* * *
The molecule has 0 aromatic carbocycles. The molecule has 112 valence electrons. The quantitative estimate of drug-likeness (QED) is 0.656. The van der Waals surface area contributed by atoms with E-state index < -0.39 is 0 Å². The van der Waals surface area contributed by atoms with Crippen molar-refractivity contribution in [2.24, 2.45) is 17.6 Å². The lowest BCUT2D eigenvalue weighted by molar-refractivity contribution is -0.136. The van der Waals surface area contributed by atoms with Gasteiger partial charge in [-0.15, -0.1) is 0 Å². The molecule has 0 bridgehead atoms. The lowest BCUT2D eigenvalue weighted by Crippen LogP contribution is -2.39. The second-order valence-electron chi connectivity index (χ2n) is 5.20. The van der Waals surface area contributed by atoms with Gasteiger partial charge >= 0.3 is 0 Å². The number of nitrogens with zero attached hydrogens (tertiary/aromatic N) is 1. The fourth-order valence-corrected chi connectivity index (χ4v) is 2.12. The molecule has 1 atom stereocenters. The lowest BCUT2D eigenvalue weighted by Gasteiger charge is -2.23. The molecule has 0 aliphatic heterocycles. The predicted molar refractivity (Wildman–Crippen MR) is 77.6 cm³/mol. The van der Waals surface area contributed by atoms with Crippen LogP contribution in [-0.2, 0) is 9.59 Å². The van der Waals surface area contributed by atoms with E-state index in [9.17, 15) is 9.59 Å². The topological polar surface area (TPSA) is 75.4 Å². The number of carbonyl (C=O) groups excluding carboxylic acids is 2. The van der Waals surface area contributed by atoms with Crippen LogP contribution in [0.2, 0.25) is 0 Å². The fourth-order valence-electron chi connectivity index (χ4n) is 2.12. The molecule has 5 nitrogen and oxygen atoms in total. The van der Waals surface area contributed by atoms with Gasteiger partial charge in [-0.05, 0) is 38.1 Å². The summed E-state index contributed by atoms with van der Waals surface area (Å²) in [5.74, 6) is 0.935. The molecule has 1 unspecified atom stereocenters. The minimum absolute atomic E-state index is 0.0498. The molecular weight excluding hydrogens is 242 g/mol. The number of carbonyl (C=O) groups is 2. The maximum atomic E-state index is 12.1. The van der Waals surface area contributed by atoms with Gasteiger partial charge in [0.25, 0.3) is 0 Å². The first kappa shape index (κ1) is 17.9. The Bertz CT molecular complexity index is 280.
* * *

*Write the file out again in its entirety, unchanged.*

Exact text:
The molecule has 0 aromatic carbocycles. The molecule has 112 valence electrons. The quantitative estimate of drug-likeness (QED) is 0.656. The van der Waals surface area contributed by atoms with E-state index < -0.39 is 0 Å². The van der Waals surface area contributed by atoms with Crippen molar-refractivity contribution in [2.24, 2.45) is 17.6 Å². The lowest BCUT2D eigenvalue weighted by molar-refractivity contribution is -0.136. The van der Waals surface area contributed by atoms with Gasteiger partial charge in [-0.15, -0.1) is 0 Å². The molecule has 0 bridgehead atoms. The lowest BCUT2D eigenvalue weighted by Crippen LogP contribution is -2.39. The second-order valence-electron chi connectivity index (χ2n) is 5.20. The van der Waals surface area contributed by atoms with Gasteiger partial charge >= 0.3 is 0 Å². The number of nitrogens with zero attached hydrogens (tertiary/aromatic N) is 1. The fourth-order valence-corrected chi connectivity index (χ4v) is 2.12. The molecule has 1 atom stereocenters. The lowest BCUT2D eigenvalue weighted by Gasteiger charge is -2.23. The molecule has 0 aliphatic heterocycles. The predicted molar refractivity (Wildman–Crippen MR) is 77.6 cm³/mol. The van der Waals surface area contributed by atoms with Crippen LogP contribution in [-0.2, 0) is 9.59 Å². The van der Waals surface area contributed by atoms with E-state index in [9.17, 15) is 9.59 Å². The topological polar surface area (TPSA) is 75.4 Å². The number of carbonyl (C=O) groups excluding carboxylic acids is 2. The van der Waals surface area contributed by atoms with Crippen LogP contribution in [0.2, 0.25) is 0 Å². The fourth-order valence-electron chi connectivity index (χ4n) is 2.12. The molecule has 5 nitrogen and oxygen atoms in total. The van der Waals surface area contributed by atoms with Gasteiger partial charge in [-0.05, 0) is 38.1 Å². The summed E-state index contributed by atoms with van der Waals surface area (Å²) in [5.74, 6) is 0.935. The molecule has 1 unspecified atom stereocenters. The minimum absolute atomic E-state index is 0.0498. The molecular weight excluding hydrogens is 242 g/mol. The number of carbonyl (C=O) groups is 2. The maximum atomic E-state index is 12.1. The van der Waals surface area contributed by atoms with Gasteiger partial charge in [0.25, 0.3) is 0 Å². The first kappa shape index (κ1) is 17.9. The Bertz CT molecular complexity index is 280.